Time-Out from Reinforcement 

Many aggressive students fail to complete academic tasks because of expulsion from the setting These students may develop a “double disability” requiring remediation in both academic and social skills When using this strategy it needs to be applied before the child loses control or becomes assaultive Provide reinforcement for incompatible, acceptable actions once the student returns Another form of time-out is in-school suspension

Crisis Interventions Some situations of aggression may erupt into violence before someone can intervene  Be prepared if violent behavior does occur  There may be students whose aggression is a result of irrational thinking, hallucinations, or other mental health challenges 

Peer Support 

“Powerful Source of Support” – Bloom 

Plus for all students 

Especially those with behavior and learning difficulties

Peers can manage for teachers  Academic and social benefits 

Assisting completion of lab projects  Lunchroom introductions  Pep-rally and assembly accompaniment 

More time for teachers! Class work  Observation time 

Strategies 

 

Peer proximity  Students in need of behavioral support placed with stable students  Plus: Direct intervention  Negative: Other intervention may be needed Peer prompting and reinforcement  Peer Feedback=Behavior and academic improvement  Checklists; Verbal Praise; Point Systems  Study: 5th graders with low academic performance monitor students with behavior difficulties=Behavior Growth for both Peer Mentoring Peer Tutoring

Peer Tutoring  

Academic achievement Increased on-task behavior Social behavior   

Immediate Feedback + Peer Attention Frequent prompting to attend to task (by peers) Less time spent waiting (limbo=behavior)

Reverse tutoring

Reverse Tutoring 

Student with problem behaviors become tutors for other students Responsibility  Competence  Community  Contribution 

New York City Study 

 

Five African American students with emotional, behavioral disorders tutored non-disabled peers 1st Grade classroom Hitting, cursing, pushing, screaming, interrupting behaviors were

Proximity ď ś

What’s most important to students? Sense of belonging Valued class member Community Teacher attitude Social climate Caring atmosphere Ability to problem solve Understanding of expectations Rites Ceremonies Festivals Class meetings Sharing Stories Leadership opportunities Self-review Encouragement Multiple intelligences Chores and responsibilities + organizational and classroom structures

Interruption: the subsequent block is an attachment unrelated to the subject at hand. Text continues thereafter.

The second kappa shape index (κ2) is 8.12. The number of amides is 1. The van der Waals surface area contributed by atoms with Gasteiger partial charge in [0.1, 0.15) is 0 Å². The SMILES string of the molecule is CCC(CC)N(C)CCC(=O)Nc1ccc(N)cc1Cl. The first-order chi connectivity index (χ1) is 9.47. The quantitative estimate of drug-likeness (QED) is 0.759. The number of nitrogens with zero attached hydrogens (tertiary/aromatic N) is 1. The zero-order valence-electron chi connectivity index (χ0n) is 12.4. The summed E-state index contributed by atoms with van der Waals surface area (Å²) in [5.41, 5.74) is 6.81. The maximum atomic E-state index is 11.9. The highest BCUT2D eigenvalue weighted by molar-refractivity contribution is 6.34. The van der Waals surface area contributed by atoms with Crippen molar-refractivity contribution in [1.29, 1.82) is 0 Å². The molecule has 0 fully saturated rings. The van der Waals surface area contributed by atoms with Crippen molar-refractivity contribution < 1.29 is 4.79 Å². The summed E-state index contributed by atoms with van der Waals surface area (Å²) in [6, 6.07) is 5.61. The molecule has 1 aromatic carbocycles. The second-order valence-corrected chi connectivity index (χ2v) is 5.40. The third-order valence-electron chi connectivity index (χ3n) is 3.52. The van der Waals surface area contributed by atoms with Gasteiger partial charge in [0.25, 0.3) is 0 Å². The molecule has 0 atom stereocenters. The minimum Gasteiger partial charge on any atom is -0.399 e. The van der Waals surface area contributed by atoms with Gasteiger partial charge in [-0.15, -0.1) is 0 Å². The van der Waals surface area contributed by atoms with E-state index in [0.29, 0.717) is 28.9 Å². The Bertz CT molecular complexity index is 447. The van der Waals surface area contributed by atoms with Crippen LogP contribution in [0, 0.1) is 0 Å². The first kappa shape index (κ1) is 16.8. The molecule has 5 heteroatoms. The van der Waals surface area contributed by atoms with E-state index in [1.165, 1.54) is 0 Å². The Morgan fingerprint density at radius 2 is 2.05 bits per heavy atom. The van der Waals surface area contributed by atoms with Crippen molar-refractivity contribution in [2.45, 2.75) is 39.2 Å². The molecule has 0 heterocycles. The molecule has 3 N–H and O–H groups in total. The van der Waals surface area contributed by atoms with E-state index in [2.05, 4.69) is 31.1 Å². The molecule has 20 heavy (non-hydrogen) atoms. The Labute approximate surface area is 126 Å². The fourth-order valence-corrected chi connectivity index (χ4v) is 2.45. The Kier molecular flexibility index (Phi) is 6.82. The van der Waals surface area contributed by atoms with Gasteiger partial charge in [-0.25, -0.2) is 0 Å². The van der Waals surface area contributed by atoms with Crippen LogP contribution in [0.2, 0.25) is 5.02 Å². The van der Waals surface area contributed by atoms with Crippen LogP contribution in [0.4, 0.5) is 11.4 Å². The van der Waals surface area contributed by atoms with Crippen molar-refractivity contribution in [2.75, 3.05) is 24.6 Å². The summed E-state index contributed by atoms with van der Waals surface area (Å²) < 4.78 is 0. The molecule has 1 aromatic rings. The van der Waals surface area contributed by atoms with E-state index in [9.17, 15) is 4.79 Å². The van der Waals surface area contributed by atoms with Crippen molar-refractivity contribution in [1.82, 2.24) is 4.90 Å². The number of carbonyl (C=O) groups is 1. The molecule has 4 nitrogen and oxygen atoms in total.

Proximity Matters 

Student academic achievement rises the longer teachers spend with the students 

Peer attention more powerful than adult 

Gunter, Shores, and Susan (1995) Sutherland & Wehby (2001b)

Don’t touch the kid! Developmental uncertainty  Stick to high-fives and hand shakes 

Kerr (2006, p. 198-199)

Research 

Popkin and Skinner (2003)  Grades increase in randomly selected core classes with EBD kids Conroy, et. al. (2004)  Students with autism improve behaviors/grades with adult proximity

Group Support Group Support Plan: Re-teaching group expectations Engaging students in lessons/discussion When behavior is/is not acceptable What behavior is/is not acceptable Give examples Active adult supervision Frequent and positive scanning, praise, corrections Precorrection Reminders of rules and expectations BEFORE behavior occurs

Cooperative Learning Components 

 

 

Group members must work together toward goal Individual accountability Students promoting each other’s work faceto-face Group processing and dynamics Development of small group social skills Sutherland (2000, p. 225-226)

CL Effect 

Sutherland’s review of 8 studies showed negligible behavioral and academic results

However  Students were not instructed on group skills  Teachers tend not to implement CL correctly  Only one teacher used the 5 components from previous slide  Few group guidelines were given by teacher  All teachers confused CL with group work

Peer Interaction ď ś

Research supports: ď ś When teachers spend time creating positive peer grouping, misbehavior is almost eliminated and student achievement and self-worth can be enhanced

Jones (2001, p. 122)

Peer Relations     